3D printing pirates: When eBay thieves profit from your work

Who owns the rights to digital objects? 3D printing has reached into the mainstream far enough that mainstream problems are beginning to manifest.
Written by David Gewirtz, Senior Contributing Editor
Credit: loubie on Thingiverse

Software is easy to steal. This is not new.

As far back as the 1980s, when I sold products for early Macs on actual disks, pirates uploaded copies of my products to pirate boards. In the mid-2000s, when I sold iPhone apps, some shmuck copied not only the apps, but the actual ad copy, the descriptions my wife painstakingly wrote, and posted them to the app store. This article, like most that I write, will likely be copied in its entirety and posted on other web sites. Other sites will "spin" the words in this article algorithmically for SEO benefit.

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And, as we've come to know, software isn't just software. The music industry had a full-on cow when people starting ripping CDs and sharing them online. The movie and television industries followed closely behind.

Even books suffer from this fate. A book I chose to make available online for free through a non-profit has been downloaded, and then resold, by unscrupulous pirates. For a while (I haven't heard about it recently) collections of many of your favorite blog authors (including me) found that their articles were combined into Kindle books and sold by some make-a-buck artists through Amazon.

WordPress plugins and themes that are free on WordPress.org have been downloaded and sold as commercial products to unsuspecting dupes by unscrupulous resellers. Worse, commercial plugins and themes have been bought, padded with malware payloads, and resold to the public for "bargain pricing."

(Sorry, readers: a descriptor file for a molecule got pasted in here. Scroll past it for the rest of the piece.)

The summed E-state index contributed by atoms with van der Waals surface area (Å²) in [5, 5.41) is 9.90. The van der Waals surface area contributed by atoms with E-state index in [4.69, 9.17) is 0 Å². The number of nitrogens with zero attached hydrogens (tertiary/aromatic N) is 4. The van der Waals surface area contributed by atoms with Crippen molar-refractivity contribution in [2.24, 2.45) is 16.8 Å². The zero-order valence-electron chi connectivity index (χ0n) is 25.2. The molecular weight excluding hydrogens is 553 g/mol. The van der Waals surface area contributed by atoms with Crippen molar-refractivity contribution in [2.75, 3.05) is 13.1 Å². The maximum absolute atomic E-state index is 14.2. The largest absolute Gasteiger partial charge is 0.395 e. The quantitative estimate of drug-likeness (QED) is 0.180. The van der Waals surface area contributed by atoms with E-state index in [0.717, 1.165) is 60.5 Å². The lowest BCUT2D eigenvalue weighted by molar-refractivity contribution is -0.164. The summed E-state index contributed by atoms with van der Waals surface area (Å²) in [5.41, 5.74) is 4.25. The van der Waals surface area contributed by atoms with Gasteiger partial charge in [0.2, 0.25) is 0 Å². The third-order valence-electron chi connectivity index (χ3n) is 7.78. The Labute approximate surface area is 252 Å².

This happens with smartphone apps as well. There are a bunch of third-party app stores out there that sell highly discounted versions of commercial apps. The catch? The original developers aren't getting paid, and the buyers often find themselves getting not only a discount, but a very nasty malware infection.

So is it any surprise -- now that 3D printing is growing -- that virtual objects have started to be ripped off as well?

Here's the gist of the situation. A large community of object designers who create objects for 3D printers post their design files to sharing sites like Thingiverse. 3D printer owners can download those files and print them out, resulting in physical objects.

The analogy of PDFs to paper printers is a good one. Someone writes a document, like a book, and shares it online. Someone else downloads it and prints it.

Exterminate! Exterminate!

"Exterminate! Exterminate!"

Very early on in ZDNet's DIY-IT discovery series on 3D printers, I downloaded a model of a Dr. Who Dalek and printed it out. It now lives on my actual desk. I also downloaded a design for a cord holder, resized that design, and printed myself a set of very useful holders that organize some of my cables.

You get the idea.

The darkness is creeping into 3D printing

But what's happening is that we're starting to see less-than-savory people download 3D designs from Thingiverse and then sell the 3D prints based on those designs. The patient zero of this new phenomenon is a Thingiverse user who created a 3D model of a dragon. An eBay seller has been found selling plastic dragons generated from that design (although the eBay listing is no longer available).

The discussion right now is centering on that one eBay seller (who I'm not going to name), who has, at this moment, over 2000 auctions listed on eBay. Most seem directly based on Thingiverse designs, and even use pictures snagged from the actual Thingiverse postings.

I have no doubt this will not be the first such seller to pull these shenanigans, and that many more 3D designs will be purloined and used as the basis of for-sale objects.